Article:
You may be familiar with the sight of a woman wearing a dark, lacy veil as a sign of mourning, such as the one actress Shauna Rappold donned to honor victims of Hurricane Katrina. The modern practice of women wearing black veils to funerals is in large part derived from the mourning traditions of the Victorian Era. Although the mourning veil is not as common as it once was, some women continue to wear it as a fashionable way to show their respect for the deceased.
The Victorian Age, named after British Queen Victoria who reigned from 1837 to 1901, was a time of highly ornate fashion, architecture and interior design. Victorian mourning fashion featured full black attire, and for women, a black veil made of crepe. Bereaved women would even be expected to dress in black and wear a veil in public for an extended period of time after the funeral as a way of isolating the widow and other women closely related to her.
The modern practice of wearing a veil to funerals has evolved drastically with the erosion of the strict social roles prescribed for women during the Victorian Era. Although it is a less common practice now, some women still wear a veil to the funeral of a husband or close boyfriend out of respect for tradition and as a sign of bereavement.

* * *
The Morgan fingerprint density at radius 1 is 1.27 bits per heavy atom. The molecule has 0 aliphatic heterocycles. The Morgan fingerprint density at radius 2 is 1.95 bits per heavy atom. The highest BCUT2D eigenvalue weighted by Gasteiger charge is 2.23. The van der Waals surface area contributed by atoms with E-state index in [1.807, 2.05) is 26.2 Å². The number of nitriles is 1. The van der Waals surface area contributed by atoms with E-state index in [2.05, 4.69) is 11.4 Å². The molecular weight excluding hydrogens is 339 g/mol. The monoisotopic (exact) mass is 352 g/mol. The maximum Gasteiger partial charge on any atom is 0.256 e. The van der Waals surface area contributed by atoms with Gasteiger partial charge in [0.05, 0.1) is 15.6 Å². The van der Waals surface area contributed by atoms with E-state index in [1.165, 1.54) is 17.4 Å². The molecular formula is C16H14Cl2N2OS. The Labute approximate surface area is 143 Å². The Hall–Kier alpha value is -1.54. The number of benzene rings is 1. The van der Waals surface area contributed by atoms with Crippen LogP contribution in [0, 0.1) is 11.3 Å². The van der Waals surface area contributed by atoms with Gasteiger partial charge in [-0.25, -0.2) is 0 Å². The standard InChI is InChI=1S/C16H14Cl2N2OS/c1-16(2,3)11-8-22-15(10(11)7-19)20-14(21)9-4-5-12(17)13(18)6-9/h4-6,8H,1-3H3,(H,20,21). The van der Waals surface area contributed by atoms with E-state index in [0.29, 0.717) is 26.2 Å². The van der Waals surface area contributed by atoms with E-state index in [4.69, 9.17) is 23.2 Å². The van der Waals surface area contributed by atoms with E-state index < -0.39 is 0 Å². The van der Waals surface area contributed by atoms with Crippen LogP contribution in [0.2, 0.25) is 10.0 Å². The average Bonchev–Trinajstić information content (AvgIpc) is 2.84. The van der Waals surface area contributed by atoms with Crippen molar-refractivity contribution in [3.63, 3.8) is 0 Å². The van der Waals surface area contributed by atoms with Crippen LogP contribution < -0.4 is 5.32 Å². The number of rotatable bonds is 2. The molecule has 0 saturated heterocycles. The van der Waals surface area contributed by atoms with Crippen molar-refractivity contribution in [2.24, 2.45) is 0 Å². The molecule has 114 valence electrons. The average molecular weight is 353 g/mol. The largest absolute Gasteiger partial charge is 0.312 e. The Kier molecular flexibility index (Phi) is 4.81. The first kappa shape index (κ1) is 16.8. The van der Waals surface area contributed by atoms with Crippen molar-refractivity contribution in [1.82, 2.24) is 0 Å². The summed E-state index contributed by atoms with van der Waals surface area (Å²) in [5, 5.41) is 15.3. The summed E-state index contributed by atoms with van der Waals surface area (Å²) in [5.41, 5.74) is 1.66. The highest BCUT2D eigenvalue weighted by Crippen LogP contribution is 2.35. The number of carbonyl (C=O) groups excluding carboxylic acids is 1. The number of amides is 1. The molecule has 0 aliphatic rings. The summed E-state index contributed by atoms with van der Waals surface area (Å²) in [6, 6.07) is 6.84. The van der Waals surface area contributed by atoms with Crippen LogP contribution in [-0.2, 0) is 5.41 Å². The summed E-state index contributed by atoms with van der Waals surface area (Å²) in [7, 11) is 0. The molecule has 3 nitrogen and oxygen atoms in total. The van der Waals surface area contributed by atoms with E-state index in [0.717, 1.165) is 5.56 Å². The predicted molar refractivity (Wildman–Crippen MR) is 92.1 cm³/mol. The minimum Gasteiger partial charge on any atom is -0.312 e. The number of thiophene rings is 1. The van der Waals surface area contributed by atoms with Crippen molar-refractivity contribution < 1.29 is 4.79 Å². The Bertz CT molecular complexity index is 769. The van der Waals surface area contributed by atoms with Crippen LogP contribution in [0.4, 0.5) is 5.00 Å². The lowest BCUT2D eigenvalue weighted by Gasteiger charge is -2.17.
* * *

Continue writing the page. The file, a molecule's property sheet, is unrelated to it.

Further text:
The Veil in Other Cultures
Even though the Victorian tradition has faded somewhat, women from many other cultures continue to don veils out of custom. In a compilation of essays called "The Veil: Women Writers on Its History, Lore, and Politics," edited by Jennifer Heath, you can see that the veil continues to be a powerful symbol not just for women in mourning, but in other aspects of daily life as well.
With the Victorian mourning attire largely a thing of the past, women today have a choice to follow traditional customs or go without a veil. Modern funeral attendees recognize there are many ways to express grief and deciding whether to wear a veil is a personal decision.